Reports Highlight the Persecution of Uyghur Senior Citizens by CCP

By Uyghur Times

April 30, 2024

In February 2024, 96-year-old Abidin Ayup died in a Chinese prison. His body was not returned to his family; instead, it was sent to the Atush Police Department and buried two days later. Ayup, a father of 11 and the imam of a local mosque in Qayraq, was known for his dedication to sharing his faith with the community. His role as a religious leader had previously landed him in trouble during the Cultural Revolution and again in the 1990s. Arrested once more in 2017 at the age of 89, Ayup was sentenced to nine years in prison for “promoting religious extremism.”

The Uyghur Human Rights Project (UHRP) has extensively researched the harsh crackdowns on Uyghur religious leaders. Their 2021 report, Islam Dispossessed: China’s Persecution of Uyghur Imams and Religious Figures, documented 1,046 instances of detention or imprisonment of Turkic imams and other religious figures, primarily due to their involvement in religious instruction and community leadership. This year, UHRP published Twenty Years for Learning the Quran: Uyghur Women and Religious Persecution, detailing the Chinese state’s targeting of women religious leaders, including seniors like Patihan Imin, who was sentenced to six years in prison at age 70 for engaging in Quranic studies and other “offenses.”

Disturbingly, Uyghur seniors have been disproportionately affected by China’s persecution. The Xinjiang Victims Database reported in March that 1,972 individuals aged 55 and over are serving prison sentences. The Xinjiang Police Files, leaked documents detailing internment in two regional counties, revealed that 86 individuals over 60 were in concentration camps in 2018. Notably, 65 seniors received prison sentences of 20 years or more. For instance, 72-year-old Tursun Barat and his wife Zahidem Helpehaji, aged 69, were sentenced to 20 years in prison for traveling to Turkey and performing a pilgrimage to Mecca, accused of “terrorism.”

UHRP’s research highlights that Uyghurs, Turkic, and other non-Han peoples in the Uyghur Region account for over a third of China’s estimated prison population, despite being only one percent of the overall population. This indicates a targeted approach to erasing Uyghur culture and identity, with older persons being particularly vulnerable due to their role as knowledge bearers.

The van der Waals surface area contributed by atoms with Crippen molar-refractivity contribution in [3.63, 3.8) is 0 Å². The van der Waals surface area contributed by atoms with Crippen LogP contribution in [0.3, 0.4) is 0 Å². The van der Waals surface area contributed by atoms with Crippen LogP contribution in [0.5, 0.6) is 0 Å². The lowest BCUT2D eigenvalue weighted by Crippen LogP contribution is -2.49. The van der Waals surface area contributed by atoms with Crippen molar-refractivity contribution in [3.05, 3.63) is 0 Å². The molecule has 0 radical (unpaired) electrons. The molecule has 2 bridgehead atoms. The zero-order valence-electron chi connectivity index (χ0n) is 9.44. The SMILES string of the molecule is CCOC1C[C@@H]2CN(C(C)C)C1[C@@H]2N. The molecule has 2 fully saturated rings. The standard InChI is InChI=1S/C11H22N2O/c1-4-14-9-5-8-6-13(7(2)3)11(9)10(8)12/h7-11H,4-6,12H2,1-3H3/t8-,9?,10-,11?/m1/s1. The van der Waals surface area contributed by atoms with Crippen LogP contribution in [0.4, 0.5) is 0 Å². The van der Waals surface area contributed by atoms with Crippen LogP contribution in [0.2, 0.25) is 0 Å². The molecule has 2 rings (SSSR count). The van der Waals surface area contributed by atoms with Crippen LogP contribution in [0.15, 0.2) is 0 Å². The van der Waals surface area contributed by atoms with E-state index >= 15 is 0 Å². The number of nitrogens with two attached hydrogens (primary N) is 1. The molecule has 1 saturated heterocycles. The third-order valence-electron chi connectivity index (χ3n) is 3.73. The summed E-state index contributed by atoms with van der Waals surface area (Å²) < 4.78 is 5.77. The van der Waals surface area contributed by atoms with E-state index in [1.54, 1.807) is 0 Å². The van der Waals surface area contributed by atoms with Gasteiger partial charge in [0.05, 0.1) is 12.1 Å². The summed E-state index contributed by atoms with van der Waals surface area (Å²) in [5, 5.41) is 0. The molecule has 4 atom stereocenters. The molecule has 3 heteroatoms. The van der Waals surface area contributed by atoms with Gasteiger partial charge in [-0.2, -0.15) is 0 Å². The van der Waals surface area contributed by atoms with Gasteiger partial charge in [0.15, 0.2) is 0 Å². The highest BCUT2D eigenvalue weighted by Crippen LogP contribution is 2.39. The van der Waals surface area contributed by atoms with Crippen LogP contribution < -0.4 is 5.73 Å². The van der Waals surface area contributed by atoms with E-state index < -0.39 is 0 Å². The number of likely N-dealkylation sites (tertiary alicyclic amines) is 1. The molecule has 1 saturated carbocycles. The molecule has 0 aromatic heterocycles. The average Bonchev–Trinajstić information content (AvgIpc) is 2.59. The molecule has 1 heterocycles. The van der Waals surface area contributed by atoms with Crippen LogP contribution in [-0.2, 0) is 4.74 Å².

The persecution extends beyond religious leaders to intellectual and cultural elites. UHRP’s 2021 report documented 312 Uyghur and other Turkic Muslim intellectuals detained, with a significant number being seniors. Renowned figures such as religious scholar Muhammad Salih Hajim, aged 82, and author Nurmuhammad Tohti, aged 70, died in detention due to the harsh conditions.

This alarming trend contradicts Chinese media’s portrayal of President Xi Jinping’s “exemplary role in caring for the elderly.” The reality is a systematic effort to cleanse Uyghur society of its cultural and religious knowledge, targeting older individuals who play a crucial role in preserving and passing down traditions.

Internationally, there is a pressing need for stronger protections for senior citizens. The Principles for Older Persons, a 1991 UN General Assembly resolution, outlines safeguards against ageist discourses and discriminatory actions. However, a Convention on the Rights of Older Persons would provide a legally binding framework to protect the rights and well-being of senior citizens globally.

For Uyghur seniors like Abidin Ayup, Patihan Imin, and many others, the right to share their knowledge was assumed, yet they faced severe persecution for it. As UHRP Director of Research Henryk Szadziewski notes, their plight underscores the urgent need for international action to protect the rights of older persons and to hold the Chinese government accountable for its systematic abuse of Uyghur seniors.


Leave a Reply

Your email address will not be published. Required fields are marked *

Next Post

Antony Blinken: Beijing is continuing to commit genocide against Uyghurs

Wed May 1 , 2024
By Tursun Uyghur, May 1 The State Department’s annual human rights report, which documents abuses recorded all over the world during the previous calendar year, repeated language from previous years on the treatment of Uyghurs in China-colonized Uyghur homeland. In its executive summary, the report said, “Genocide and crimes against […]
blinken-Uyghur genocide

You May Like